Coppolella said the chance to add a veteran the Braves know and are comfortable with was also a huge sell, per Carl Kotala of the Associated Press:

We’ve been trying to find a left-hander all spring. He’s somebody we know. When our scouts saw him and when our field staff saw him, we felt like he was somebody who could help us out.

Obviously, we know this guy’s great off the field. He was great on it with us. We’re hoping he can fill a need a help us get better.

O’Flaherty’s return to the Braves is a win-win for both parties. 

He’s currently on a minor league contract, per Rotoworld, meaning he’ll be a cost-effective addition for a team that’s firmly in rebuild mode. And for the lefty, it’s a shot at redemption in the latter stages of his career. 

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Mike Schmidt Blasts Jose Bautista’s Bat Flip, Antics

Add Mike Schmidt to the list of Hall of Famers not impressed with Jose Bautista’s celebratory antics. 

Penning a piece for the Associated Press outlining the contrasts of what’s acceptable celebratory behavior and what’s not, Schmidt criticized Bautista for flamboyantly flipping his bat after smashing a towering, tiebreaking home run that propelled the Toronto Blue Jays to the American League Championship Series last October:  

Why do so many players today feel the need to embellish their success with some sort of hand signal to the dugout? What got more attention in last year’s postseason than a bat toss by Jose Bautista? Pointing to the sky is child’s play compared to that moment in the postseason on national TV. A flagrant disrespect of the opponent like that would have gotten somebody hurt back in the day.

The onslaught of criticism Bautista fielded for the celebration prompted the star slugger to justify himself in an essay for the Players’ Tribune last November titled “Are You Flipping Kidding Me?”

Bautista credited his behavior to being in the heat of the moment. The Blue Jays were in the playoffs for the first time since 1993, and he was at the plate with two runners on and two outs with the game tied 3-3 in the bottom of the seventh inning. This was all coming in a Game 5 that sent the loser home. 

“There was no script. I didn’t plan it. It just happened. … It wasn’t out of contempt for the pitcher. It wasn’t because I don’t respect the unwritten rules of the game. I was caught up in the emotion of the moment,” Bautista wrote.

Here is a look at the mammoth home run, courtesy of MLB, which was arguably one of the defining moments of last year’s postseason:

Schmidt noted Bautista isn’t the only player who has violated such unwritten laws of respect, but his gesture was among the most glaring last year:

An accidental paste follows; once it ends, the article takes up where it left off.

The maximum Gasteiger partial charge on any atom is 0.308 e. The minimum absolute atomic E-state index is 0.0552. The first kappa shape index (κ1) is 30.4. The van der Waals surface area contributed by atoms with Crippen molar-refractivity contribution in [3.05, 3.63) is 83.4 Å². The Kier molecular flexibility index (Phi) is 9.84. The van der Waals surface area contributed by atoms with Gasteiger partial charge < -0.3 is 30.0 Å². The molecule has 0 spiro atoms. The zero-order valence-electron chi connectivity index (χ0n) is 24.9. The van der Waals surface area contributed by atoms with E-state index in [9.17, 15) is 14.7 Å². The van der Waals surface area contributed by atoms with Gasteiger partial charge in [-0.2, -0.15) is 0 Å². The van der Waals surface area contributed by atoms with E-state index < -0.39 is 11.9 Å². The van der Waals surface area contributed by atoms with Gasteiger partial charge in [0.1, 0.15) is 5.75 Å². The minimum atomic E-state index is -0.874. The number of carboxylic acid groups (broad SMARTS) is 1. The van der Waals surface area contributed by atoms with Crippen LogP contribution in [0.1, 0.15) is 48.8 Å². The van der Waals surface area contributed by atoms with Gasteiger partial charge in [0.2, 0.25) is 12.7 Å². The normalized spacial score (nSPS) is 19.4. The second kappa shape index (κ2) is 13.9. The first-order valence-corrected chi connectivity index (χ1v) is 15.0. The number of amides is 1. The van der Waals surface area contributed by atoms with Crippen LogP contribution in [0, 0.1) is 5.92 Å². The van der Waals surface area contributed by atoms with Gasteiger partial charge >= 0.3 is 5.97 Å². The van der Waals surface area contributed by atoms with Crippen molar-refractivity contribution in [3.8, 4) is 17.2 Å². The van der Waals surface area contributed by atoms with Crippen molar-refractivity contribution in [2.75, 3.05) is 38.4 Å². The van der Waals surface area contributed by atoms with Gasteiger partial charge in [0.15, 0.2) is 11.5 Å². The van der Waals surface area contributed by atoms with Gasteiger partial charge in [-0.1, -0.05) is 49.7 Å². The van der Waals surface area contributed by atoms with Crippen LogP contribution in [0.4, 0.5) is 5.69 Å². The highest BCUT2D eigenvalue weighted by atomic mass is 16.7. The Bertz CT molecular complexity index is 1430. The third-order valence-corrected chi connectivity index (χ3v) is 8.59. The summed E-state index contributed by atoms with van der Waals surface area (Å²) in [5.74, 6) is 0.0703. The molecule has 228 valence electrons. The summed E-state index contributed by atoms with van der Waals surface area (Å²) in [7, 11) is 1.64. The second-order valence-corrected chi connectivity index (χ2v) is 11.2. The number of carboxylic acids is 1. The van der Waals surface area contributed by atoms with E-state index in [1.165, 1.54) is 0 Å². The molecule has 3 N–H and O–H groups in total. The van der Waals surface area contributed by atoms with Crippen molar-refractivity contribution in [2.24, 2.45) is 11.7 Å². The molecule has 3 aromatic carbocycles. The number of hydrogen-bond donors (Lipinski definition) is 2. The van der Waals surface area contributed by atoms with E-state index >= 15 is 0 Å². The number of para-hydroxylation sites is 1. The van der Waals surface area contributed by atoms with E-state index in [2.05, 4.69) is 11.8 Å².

That’s the problem with these on-field displays, it shows a lack of respect for your opponent and the history of the game. But today there is a faction of players that say damn respect — that guy on the mound gestures to the dugout when he strikes me out, so why can’t I flip my bat on a home run? That’s a good point, I guess it does go both ways. But who wouldn’t agree Bautista crossed the line?

Schmidt, who sits 16th on the all-time home runs list with 548, was among the many old-schoolers who played under the unwritten rules of respect that he believes Bautista’s bat flip defied.

Yet even the three-time National League MVP couldn’t help himself in the colossal moment when he joined the 500 home run club, as relayed by Jonah Keri of CBS Sports, which he said was the one moment in his career when he showed the most emotion:

Schmidt and Bautista come from completely different upbringings.

The former was a college star at Ohio University and made his major league debut when Richard Nixon was in the White House. 

Bautista grew up in the Dominican Republic and struggled mightily in his early years before breaking out as an MVP-caliber player in Toronto. Some of those differences may account for the players’ varying approaches to the game.

Bautista has always been among this era’s most passionate players, and even though another iconic old-timer publicly voiced his displeasure, the six-time All-Star likely won’t change his style.  

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Rymer Liriano Injury: Updates on Brewers of After Getting Hit in Face by Pitch

Milwaukee Brewers outfielder Rymer Liriano suffered a gruesome injury Sunday when taking a pitch to the face in an exhibition game in Phoenix against the Los Angeles Dodgers.

Continue for updates.

Liriano Taken to Hospital for Further Evaluation

Sunday, March 20

Liriano was hit under the brim of his helmet and immediately went to the ground in pain. Trainers assessed his condition for an extended period at the plate before strapping him to a backboard so he could be taken to a hospital, according to the Associated Press.

SB Nation MLB shared a picture of him being carted off the field after the fateful pitch from Dodgers pitcher Matt West:

“It’s serious,” manager Craig Counsell initially said of Liriano’s injury, per Tom Haudricourt of the Milwaukee Journal Sentinel. “He got hit in the head. I can’t give you many details.”

Haudricourt later added the team reported Liriano suffered “multiple facial fractures” and will undergo further evaluation at the hospital.

“Players who saw Liriano before he was taken to the hospital said his left eye was swollen shut,” reported Haudricourt

It’s a huge blow for the 24-year-old who is trying to make the big league roster. The Brewers acquired him in a Jan. 28 trade with the San Diego Padres, and he spent all of last season in the minors after making his MLB debut in 2014.